When his wife goes into a troubled labor while he is on the road over 1200 miles away James Kowalski, an ex race car driver and a former Army Ranger, attempts to elude police while trying ... See full summary »
Charles Robert Carner
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The story of two very different men, a horrific car accident, and a crime committed deep in the woods. Various facts and stories are cautiously presented, but the pieces of the puzzle don't fall into place straight away.
Kowalski works for a car delivery service. He takes delivery of a 1970 Dodge Challenger to take from Colorado to San Francisco, California. Shortly after pickup, he takes a bet to get the car there in less than 15 hours. After a few run-ins with motorcycle cops and highway patrol they start a chase to bring him into custody. Along the way, Kowalski is guided by Supersoul - a blind DJ with a police radio scanner. Throw in lots of chase scenes, gay hitchhikers, a naked woman riding a motorbike, lots of Mopar and you've got a great cult hit from the early 70's. Written by
The car featured in the film is a 1970 Dodge Challenger R/T, with a 440 cubic-inch V-8, and not a 426 Hemi V-8 (as is often believed). Eight white Challengers loaned from the Chrysler Corporation were used during the filming. See more »
In the opening sequence, when the white car vanishes on the road as it passes the other car, a matte line is clearly visible up the middle of the frame, behind the dark car. See more »
Look back on your life torn asunder...then throw it into third gear and floor it.
Barry Newman is "Kowalski", an enigmatic figure who has tried everything in his life from stock car racing to the military, and failed at every one of his endeavors. Working as an auto delivery man, he gets an order to transport a 1970 Dodge Challenger R/T to San Francisco, and makes a bet with a few friends that it can be done in an impossibly short time. After loading up on "ups" and throttling the car westward, he is soon pursued vigorously by the police and embraced by the public as something of a hero. During a time when national speed limits were all controversy, this film provides a compelling argument against them: A fast car in the hands of a capable driver is not dangerous. Even the police, so caught up in their own system, don't realize that they are the only ones causing accidents and endangering the public while blindly trying to keep up with and capture Kowalski.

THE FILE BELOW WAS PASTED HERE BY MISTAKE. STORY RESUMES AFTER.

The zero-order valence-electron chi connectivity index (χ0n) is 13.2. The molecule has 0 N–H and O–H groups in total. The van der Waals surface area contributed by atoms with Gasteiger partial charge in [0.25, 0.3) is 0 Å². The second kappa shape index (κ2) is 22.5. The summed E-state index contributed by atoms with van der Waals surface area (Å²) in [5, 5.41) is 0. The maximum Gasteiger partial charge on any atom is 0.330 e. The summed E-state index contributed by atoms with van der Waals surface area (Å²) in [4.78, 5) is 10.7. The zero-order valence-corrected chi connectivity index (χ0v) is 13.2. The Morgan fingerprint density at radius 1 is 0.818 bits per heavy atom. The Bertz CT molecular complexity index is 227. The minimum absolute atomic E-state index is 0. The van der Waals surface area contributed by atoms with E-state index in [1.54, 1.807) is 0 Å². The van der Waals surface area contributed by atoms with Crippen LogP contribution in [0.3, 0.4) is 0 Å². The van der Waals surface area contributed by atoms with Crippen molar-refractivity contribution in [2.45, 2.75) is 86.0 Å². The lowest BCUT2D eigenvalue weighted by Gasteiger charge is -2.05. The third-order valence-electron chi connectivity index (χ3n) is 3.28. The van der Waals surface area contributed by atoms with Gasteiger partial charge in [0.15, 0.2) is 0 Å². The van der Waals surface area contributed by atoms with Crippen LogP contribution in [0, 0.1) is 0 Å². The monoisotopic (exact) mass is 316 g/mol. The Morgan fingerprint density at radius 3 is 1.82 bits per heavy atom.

While the film sounds at first to be a simple action film, it's really much more than that. Kowalksi's past is revealed little by little through flashbacks, making the film something of a character study. Kowalski's trip becomes a road trip of existentialism as he runs across various strange characters: Solitary hippies, gay bandits, a boogie-woogie snake handling Christian cult, and the blind soul station DJ (brilliantly played by Cleavon Little) who is attempting to guide him on his journey from within the car's radio.
Topping it off is a great soundtrack, breathtaking cinematography and direction, and automotive action that has seen no equal. This film manages to be both compelling and exciting. Just watch it already.
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